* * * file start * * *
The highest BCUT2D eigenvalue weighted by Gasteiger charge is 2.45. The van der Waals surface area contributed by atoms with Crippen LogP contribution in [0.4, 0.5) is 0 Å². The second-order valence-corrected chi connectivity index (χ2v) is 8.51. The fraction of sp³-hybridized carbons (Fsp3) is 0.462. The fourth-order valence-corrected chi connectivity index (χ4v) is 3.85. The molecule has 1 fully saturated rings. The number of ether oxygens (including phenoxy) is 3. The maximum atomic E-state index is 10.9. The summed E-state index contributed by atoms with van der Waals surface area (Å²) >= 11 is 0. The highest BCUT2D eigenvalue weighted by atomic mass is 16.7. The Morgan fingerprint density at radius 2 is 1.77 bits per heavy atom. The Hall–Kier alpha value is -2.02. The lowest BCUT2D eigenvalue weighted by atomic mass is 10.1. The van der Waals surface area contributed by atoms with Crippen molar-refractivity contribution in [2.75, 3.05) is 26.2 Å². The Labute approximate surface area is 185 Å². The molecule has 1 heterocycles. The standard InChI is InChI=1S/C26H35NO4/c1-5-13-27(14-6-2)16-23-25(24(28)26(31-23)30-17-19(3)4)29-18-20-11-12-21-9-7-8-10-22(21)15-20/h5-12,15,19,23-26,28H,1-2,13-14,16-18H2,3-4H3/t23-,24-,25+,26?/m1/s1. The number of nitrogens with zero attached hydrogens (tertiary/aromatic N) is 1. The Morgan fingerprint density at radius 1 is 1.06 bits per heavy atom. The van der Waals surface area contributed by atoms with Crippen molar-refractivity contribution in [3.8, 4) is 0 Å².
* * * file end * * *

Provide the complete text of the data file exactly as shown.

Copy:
The highest BCUT2D eigenvalue weighted by Gasteiger charge is 2.45. The van der Waals surface area contributed by atoms with Crippen LogP contribution in [0.4, 0.5) is 0 Å². The second-order valence-corrected chi connectivity index (χ2v) is 8.51. The fraction of sp³-hybridized carbons (Fsp3) is 0.462. The fourth-order valence-corrected chi connectivity index (χ4v) is 3.85. The molecule has 1 fully saturated rings. The number of ether oxygens (including phenoxy) is 3. The maximum atomic E-state index is 10.9. The summed E-state index contributed by atoms with van der Waals surface area (Å²) >= 11 is 0. The highest BCUT2D eigenvalue weighted by atomic mass is 16.7. The Morgan fingerprint density at radius 2 is 1.77 bits per heavy atom. The Hall–Kier alpha value is -2.02. The lowest BCUT2D eigenvalue weighted by atomic mass is 10.1. The van der Waals surface area contributed by atoms with Crippen molar-refractivity contribution in [2.75, 3.05) is 26.2 Å². The Labute approximate surface area is 185 Å². The molecule has 1 heterocycles. The standard InChI is InChI=1S/C26H35NO4/c1-5-13-27(14-6-2)16-23-25(24(28)26(31-23)30-17-19(3)4)29-18-20-11-12-21-9-7-8-10-22(21)15-20/h5-12,15,19,23-26,28H,1-2,13-14,16-18H2,3-4H3/t23-,24-,25+,26?/m1/s1. The number of nitrogens with zero attached hydrogens (tertiary/aromatic N) is 1. The Morgan fingerprint density at radius 1 is 1.06 bits per heavy atom. The van der Waals surface area contributed by atoms with Crippen molar-refractivity contribution in [3.8, 4) is 0 Å².